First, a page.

These are my thoughts on sexual harassment in the film industry and why I think it will never stop unless changes are made in the film industry itself.
Anyone who has been trying to break into the movie business or film industry knows what a closed shop it is. An unknown person, regardless of their talent in writing or acting, has a very difficult and uphill climb to even get a chance to show what they can do or what they have written. And a lot of times it’s just plain luck.
The ‘Me Too’ movement came about because of sexual harassment in the film industry that has been going on for a long time. It’s pretty obvious the film industry does not police itself. I think the unfortunate fact is that sexual harassment will never stop until the film industry opens up and shares opportunities with everyone, including the common, ordinary person, many of whom truly have something worthwhile to say but never get the chance.
So as long as the closed shop remains, sexual harassment will just go deeper underground to be more hidden and discrete. It will focus more on new and untested talent (male and female) who know how difficult it is to even get a chance to break in. I wish it was not the case, but I can’t see it changing, other than just becoming more secretive.
Sexual harassment would stop completely if the film industry would be opened up so unknowns could get the opportunities to display their talents, both writers and actors, regardless of who they are. The film industry protects itself. It is such a desired occupation. Keeping it in the family (nepotism), or among those they already know, or who are already famous, is a strong driving force protecting their own. The fewer in the business, the less competition.
It should not matter if some established film industry professional says something negative against a person because that person wouldn’t do something he or she didn’t feel right about doing. Something outside the scope of professionalism. But with a closed shop, it does. And anyone trying to break in to the business still knows that. And it’s something no one should have to deal with. But because you have to work within the confines of the current established rules, I don’t think it will ever change.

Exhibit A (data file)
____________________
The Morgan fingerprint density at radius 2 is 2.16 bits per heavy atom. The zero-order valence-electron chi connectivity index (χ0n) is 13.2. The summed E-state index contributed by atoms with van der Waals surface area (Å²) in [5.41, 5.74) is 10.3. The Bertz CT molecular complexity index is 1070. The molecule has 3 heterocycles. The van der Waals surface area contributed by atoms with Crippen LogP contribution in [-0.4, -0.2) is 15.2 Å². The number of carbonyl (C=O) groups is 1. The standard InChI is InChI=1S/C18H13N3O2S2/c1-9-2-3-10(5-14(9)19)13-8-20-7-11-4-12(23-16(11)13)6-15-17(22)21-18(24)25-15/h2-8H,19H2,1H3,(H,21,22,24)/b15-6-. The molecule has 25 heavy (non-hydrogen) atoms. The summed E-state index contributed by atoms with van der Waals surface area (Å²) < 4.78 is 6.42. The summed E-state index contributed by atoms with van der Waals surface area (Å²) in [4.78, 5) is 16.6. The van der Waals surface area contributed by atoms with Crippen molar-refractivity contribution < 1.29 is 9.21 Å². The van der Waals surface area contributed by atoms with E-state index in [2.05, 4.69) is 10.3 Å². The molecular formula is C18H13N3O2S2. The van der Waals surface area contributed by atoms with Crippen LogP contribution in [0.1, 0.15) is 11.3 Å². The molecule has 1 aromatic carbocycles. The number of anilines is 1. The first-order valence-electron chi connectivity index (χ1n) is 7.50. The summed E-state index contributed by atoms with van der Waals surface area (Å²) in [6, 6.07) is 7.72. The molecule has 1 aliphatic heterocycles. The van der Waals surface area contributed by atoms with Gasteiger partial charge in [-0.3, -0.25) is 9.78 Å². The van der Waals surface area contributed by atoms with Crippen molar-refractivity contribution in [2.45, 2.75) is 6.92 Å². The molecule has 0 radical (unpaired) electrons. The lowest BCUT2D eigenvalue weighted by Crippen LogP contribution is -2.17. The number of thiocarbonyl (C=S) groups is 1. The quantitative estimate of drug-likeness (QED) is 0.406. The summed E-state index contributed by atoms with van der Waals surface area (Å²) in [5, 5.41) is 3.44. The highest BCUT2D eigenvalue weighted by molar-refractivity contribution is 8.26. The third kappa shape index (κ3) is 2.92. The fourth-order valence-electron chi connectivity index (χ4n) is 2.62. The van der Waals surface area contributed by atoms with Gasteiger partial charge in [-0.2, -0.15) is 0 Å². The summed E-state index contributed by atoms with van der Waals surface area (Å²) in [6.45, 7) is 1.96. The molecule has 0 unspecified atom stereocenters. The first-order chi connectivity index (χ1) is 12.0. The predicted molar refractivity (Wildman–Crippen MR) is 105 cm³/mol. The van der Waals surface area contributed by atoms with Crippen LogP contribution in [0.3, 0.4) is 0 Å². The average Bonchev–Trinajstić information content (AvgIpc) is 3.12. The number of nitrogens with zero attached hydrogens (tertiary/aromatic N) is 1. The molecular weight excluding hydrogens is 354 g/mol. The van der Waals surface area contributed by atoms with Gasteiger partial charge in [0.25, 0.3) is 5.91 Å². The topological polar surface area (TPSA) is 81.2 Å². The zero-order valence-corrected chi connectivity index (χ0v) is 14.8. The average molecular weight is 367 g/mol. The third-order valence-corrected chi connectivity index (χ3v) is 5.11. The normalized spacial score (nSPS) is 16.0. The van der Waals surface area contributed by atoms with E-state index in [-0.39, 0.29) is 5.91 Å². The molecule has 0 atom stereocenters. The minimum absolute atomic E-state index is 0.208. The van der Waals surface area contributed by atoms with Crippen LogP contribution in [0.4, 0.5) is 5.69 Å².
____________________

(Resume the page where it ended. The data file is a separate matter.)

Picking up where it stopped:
It’s like congress. For the newly elected, sit back, follow the rules, don’t make waves, and do what you’re told, or you’re out, and you won’t get back in. That’s why campaign promises are seldom or never brought to fruition.
SAG told me it is against their policy to give out any agents or agency names when someone wants to contact a particular actor through their agency. Their suggestion was to send inquiries out to every agent and/or agency out there. Maybe it would get to the right person.
Mostly, agents and agencies just don’t respond, so you never know if they even get what you send them. You begin to feel like you don’t exist and anything you send out goes into a black hole and disappears. The most frustrating things in life are those that make you feel helpless. And when you deal with the movie industry, it makes you feel that way.
It truly reinforces the concept of a closed shop. So if you ever get the chance to enter the club, you may do just about anything to do that and to stay there, as long as it doesn’t hurt anyone, except maybe yourself. But it’s such a rare opportunity, it’s something you put up with. It’s unfortunate, but it’s a fact.
Actors, agents, and all industry professionals make their multi-millions from regular people who actually pay the salaries of the movie stars and everyone else in the business by going to their movies. To change this closed shop, they could establish a independent place where employees are paid just to look at, read, and evaluate material that has been sent to them by the public. I know agents and agencies are supposed to do that now, but they have become a large part of the problem that promotes the closed shop.
I truly hope someday the film industry will open up so average people will have the same chances as the famous people and their family members. Then maybe sexual harassment in the film industry will stop.
Michael G. Moore